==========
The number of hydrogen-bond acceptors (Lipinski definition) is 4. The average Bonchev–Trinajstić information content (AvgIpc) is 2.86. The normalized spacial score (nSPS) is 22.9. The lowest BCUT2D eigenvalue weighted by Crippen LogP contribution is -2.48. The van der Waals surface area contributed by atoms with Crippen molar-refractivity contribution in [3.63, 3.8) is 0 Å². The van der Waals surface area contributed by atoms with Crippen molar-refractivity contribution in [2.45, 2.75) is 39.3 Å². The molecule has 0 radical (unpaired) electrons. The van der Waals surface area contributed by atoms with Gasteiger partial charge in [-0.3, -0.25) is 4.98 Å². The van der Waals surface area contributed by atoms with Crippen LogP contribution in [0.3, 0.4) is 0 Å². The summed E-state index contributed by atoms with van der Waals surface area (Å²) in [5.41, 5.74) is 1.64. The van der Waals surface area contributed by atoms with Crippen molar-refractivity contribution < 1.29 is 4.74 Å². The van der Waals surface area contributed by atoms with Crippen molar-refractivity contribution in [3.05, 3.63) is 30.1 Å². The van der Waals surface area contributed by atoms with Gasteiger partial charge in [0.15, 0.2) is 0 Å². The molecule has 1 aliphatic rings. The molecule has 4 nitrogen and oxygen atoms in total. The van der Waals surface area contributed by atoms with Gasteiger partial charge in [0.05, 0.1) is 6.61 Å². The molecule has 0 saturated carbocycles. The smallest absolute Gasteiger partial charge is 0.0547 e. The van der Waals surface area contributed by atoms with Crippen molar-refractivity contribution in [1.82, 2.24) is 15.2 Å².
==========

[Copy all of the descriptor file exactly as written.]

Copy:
The number of hydrogen-bond acceptors (Lipinski definition) is 4. The average Bonchev–Trinajstić information content (AvgIpc) is 2.86. The normalized spacial score (nSPS) is 22.9. The lowest BCUT2D eigenvalue weighted by Crippen LogP contribution is -2.48. The van der Waals surface area contributed by atoms with Crippen molar-refractivity contribution in [3.63, 3.8) is 0 Å². The van der Waals surface area contributed by atoms with Crippen molar-refractivity contribution in [2.45, 2.75) is 39.3 Å². The molecule has 0 radical (unpaired) electrons. The van der Waals surface area contributed by atoms with Gasteiger partial charge in [-0.3, -0.25) is 4.98 Å². The van der Waals surface area contributed by atoms with Crippen LogP contribution in [0.3, 0.4) is 0 Å². The summed E-state index contributed by atoms with van der Waals surface area (Å²) in [5.41, 5.74) is 1.64. The van der Waals surface area contributed by atoms with Crippen molar-refractivity contribution < 1.29 is 4.74 Å². The van der Waals surface area contributed by atoms with Crippen molar-refractivity contribution in [3.05, 3.63) is 30.1 Å². The van der Waals surface area contributed by atoms with Gasteiger partial charge in [0.15, 0.2) is 0 Å². The molecule has 1 aliphatic rings. The molecule has 4 nitrogen and oxygen atoms in total. The van der Waals surface area contributed by atoms with Gasteiger partial charge in [0.05, 0.1) is 6.61 Å². The molecule has 0 saturated carbocycles. The smallest absolute Gasteiger partial charge is 0.0547 e. The van der Waals surface area contributed by atoms with Crippen molar-refractivity contribution in [1.82, 2.24) is 15.2 Å².